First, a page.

Gareth Edwards: 4 Budgeting Tips for Indie Filmmakers you Can't Ignore
Gareth Edwards is now one of my fimmaking heroes for his work shooting his postapocalyptic sci-fi movie Monsters, (released October 29th, 2010) which the young British director realized that shrewd spending could go a long way. He managaed to make his debut feature for somewhere aorund $500,000 and make it look like 10 times that amount, using cheap remote tropical locals, prosumer camera equipment, homemade special effects, and a mobile film crew of just seven. He works speaks directly to me because I have been an expat in Asia now for over a decade with a lot of my own crazy travel experiences. I can really see how combining a holiday in a remote tropical location and guerilla filmmaking would be very feasible. His methods are something I will be definielty incorporating into my own filmmaking approach in the near future.
By managing the film’s budget in the most economical way, Edwards learned a few lessons about personal finance.
1- Don’t waste money on bells and whistles
The first step in keeping his film’s budget down was choosing the right camera. For Edwards, it was a matter of choosing what works well and isn’t laden with extras. Directors are likely to go for expensive cameras that shoot on 35mm film to garner those beautiful cinematic visuals.
“Because of these new depth-of-field cameras that are coming out with video, you don’t need all these elements to make things look cinematic,” says Edwards, who used the Sony EX3, a mid-range camera between commercial and professional.
It suited Edward’s production just fine, producing stunning visuals that audiences will see whenMonsters comes out. It also eliminated the need for a film crew to manage lighting and camera movements, since the video technology doesn’t require such bells and whistles.
Edwards can still relate to people who want to wield the latest and most advanced technology.
“If something’s got two more buttons than it had before, then they’ll buy the new one. They want the new phone or the new camera or something that’s just a little bit better.”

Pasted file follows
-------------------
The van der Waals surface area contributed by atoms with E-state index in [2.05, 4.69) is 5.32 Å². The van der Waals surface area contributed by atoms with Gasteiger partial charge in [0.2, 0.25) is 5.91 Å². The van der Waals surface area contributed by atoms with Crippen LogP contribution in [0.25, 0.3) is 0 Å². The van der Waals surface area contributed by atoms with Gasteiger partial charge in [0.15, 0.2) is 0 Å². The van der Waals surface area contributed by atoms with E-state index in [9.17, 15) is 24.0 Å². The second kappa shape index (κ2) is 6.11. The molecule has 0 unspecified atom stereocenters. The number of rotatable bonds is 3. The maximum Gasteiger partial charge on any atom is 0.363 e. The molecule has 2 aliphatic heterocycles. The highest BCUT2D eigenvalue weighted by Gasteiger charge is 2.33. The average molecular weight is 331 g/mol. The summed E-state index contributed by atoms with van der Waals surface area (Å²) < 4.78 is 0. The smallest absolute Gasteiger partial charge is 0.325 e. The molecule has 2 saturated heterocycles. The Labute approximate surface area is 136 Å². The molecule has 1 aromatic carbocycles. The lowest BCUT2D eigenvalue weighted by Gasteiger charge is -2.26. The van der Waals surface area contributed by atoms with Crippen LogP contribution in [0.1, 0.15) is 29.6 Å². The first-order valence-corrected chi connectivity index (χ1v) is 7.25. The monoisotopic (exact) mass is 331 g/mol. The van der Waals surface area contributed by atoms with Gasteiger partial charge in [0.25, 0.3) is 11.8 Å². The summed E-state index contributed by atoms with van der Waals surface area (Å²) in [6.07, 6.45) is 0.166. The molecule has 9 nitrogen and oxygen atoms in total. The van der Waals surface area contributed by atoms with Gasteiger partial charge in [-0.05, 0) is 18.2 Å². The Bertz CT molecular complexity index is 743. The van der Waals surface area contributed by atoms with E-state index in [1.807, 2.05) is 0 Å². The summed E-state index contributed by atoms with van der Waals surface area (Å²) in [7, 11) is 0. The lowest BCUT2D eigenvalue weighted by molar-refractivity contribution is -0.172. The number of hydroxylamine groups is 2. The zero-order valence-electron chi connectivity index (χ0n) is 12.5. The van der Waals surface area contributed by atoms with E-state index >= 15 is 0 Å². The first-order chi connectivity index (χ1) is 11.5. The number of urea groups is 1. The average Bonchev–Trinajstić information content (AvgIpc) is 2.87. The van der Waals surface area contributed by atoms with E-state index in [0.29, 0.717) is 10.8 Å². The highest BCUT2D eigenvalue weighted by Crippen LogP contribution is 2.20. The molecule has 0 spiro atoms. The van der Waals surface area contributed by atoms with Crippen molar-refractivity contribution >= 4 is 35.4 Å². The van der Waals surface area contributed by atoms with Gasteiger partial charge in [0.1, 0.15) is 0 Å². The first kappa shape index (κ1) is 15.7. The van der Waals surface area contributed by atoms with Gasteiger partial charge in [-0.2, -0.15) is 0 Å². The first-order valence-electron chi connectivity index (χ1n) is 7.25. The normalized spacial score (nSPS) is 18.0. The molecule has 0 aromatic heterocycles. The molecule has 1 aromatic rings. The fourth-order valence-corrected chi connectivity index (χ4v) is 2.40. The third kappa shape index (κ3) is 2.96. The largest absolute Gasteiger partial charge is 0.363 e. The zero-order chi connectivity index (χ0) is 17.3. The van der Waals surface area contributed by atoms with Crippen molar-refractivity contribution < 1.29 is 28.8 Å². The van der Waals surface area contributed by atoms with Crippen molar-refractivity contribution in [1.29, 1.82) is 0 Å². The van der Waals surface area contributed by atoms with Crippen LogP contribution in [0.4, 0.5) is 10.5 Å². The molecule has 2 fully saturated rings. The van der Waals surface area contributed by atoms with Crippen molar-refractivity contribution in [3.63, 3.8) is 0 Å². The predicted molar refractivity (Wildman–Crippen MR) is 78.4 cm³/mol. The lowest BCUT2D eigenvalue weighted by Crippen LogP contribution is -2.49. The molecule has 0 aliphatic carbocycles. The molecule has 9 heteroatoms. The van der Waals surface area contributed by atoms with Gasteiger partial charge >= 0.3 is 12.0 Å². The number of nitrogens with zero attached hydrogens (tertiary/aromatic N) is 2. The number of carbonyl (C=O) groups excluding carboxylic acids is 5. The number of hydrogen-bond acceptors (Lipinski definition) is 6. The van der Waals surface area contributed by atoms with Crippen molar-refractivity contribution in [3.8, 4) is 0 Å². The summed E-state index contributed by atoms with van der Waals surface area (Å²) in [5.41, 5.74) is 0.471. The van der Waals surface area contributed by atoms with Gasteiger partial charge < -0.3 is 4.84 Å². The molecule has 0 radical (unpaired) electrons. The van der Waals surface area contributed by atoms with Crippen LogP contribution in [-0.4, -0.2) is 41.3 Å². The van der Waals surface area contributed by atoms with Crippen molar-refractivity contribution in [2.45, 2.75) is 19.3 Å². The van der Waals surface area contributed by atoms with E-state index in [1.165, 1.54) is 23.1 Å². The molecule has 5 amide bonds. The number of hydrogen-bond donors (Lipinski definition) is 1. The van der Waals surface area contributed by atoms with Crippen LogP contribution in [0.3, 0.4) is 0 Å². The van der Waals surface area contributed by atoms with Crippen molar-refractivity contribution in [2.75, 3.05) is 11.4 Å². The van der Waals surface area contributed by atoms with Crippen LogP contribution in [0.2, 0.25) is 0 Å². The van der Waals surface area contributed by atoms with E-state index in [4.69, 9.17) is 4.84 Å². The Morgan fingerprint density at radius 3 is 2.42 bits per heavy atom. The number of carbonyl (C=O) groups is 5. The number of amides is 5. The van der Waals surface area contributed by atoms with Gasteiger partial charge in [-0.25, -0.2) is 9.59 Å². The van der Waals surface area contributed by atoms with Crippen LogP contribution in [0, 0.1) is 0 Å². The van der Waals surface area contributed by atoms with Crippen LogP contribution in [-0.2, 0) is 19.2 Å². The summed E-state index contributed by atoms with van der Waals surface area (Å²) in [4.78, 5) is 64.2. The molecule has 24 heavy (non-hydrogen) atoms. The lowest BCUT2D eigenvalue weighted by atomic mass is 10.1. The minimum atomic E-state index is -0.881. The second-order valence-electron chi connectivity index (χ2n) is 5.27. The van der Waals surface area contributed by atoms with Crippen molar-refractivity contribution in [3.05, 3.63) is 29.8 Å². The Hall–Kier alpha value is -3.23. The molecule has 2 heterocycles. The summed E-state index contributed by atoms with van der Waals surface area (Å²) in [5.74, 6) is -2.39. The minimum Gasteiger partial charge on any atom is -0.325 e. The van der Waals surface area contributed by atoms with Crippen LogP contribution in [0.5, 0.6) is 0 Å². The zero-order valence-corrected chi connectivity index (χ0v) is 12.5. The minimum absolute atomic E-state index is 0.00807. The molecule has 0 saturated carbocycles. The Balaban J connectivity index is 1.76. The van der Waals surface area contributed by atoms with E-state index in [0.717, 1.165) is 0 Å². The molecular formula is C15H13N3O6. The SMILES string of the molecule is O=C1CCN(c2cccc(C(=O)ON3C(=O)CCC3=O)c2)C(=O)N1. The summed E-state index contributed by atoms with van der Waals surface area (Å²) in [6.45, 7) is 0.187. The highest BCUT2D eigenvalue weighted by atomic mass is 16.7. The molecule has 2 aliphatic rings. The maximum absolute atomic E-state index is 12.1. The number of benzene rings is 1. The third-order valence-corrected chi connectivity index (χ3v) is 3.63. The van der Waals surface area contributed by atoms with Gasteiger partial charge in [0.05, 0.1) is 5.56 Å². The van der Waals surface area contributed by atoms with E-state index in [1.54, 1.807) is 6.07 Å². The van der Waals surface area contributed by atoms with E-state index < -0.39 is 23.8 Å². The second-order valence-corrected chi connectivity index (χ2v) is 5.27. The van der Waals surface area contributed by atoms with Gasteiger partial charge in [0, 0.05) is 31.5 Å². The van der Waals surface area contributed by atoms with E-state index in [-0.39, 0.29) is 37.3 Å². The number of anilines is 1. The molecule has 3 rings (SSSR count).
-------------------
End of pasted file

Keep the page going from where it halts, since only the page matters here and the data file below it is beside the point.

Edwards’ advice: Spend less on the little gimmicks you don’t need and buy what’s affordable, functional and necessary.
2- Purchase when you can – avoid renting
When Edwards was shopping for cameras for his production, the option of renting was available. However, the director realized that for the price of renting a camera for a longer period of time, he could just purchase it. As a bonus, his financiers got to keep the cameras for future productions. It makes for a smarter investment.
Edwards notes that the same can be said for other everyday products, like cars, condos and even DVDs. After all, if you keep a DVD rental for long enough, Blockbuster would charge you more than the retail price for it.
3- Vacation in interesting but affordable places
Shooting in affordable locations like Guatemala, Costa Rica and Mexico made perfect economic sense for Edwards. For starters, he managed to throw small amounts of money around to locals, so that he could shoot on their property, and garnered many essential performances from the nonactors available there.
These countries also gave Edwards great postapocalyptic-like visuals to include in his movie, like when he saw a man at a border control in a mask spraying a truck with some ominous-looking gas. “To organize that and pay for that would have cost a fortune,” Edwards says, as he relishes how great sights turn up for free in these locations.
Instead of spending wads of cash on resorts in expensive locales, try seeing something exciting for cheap. “When you go somewhere as exotic and interesting as Guatemala, Mexico or Costa Rica, you’re guaranteed so many details and random things that are all visually really interesting,” Edwards says. “You don’t have to organize anything. Something will just turn up. It’s about being open-minded.”
4- Don’t be tricked by sales
Though the only bargains Edwards met with are wholesale nonactors during his shoot, he couldn’t help but offer this advice. Don’t purchase what you weren’t planning to buy, just because it’s on sale.
Bottom line: Keep away from sales. Nothing good can come of it.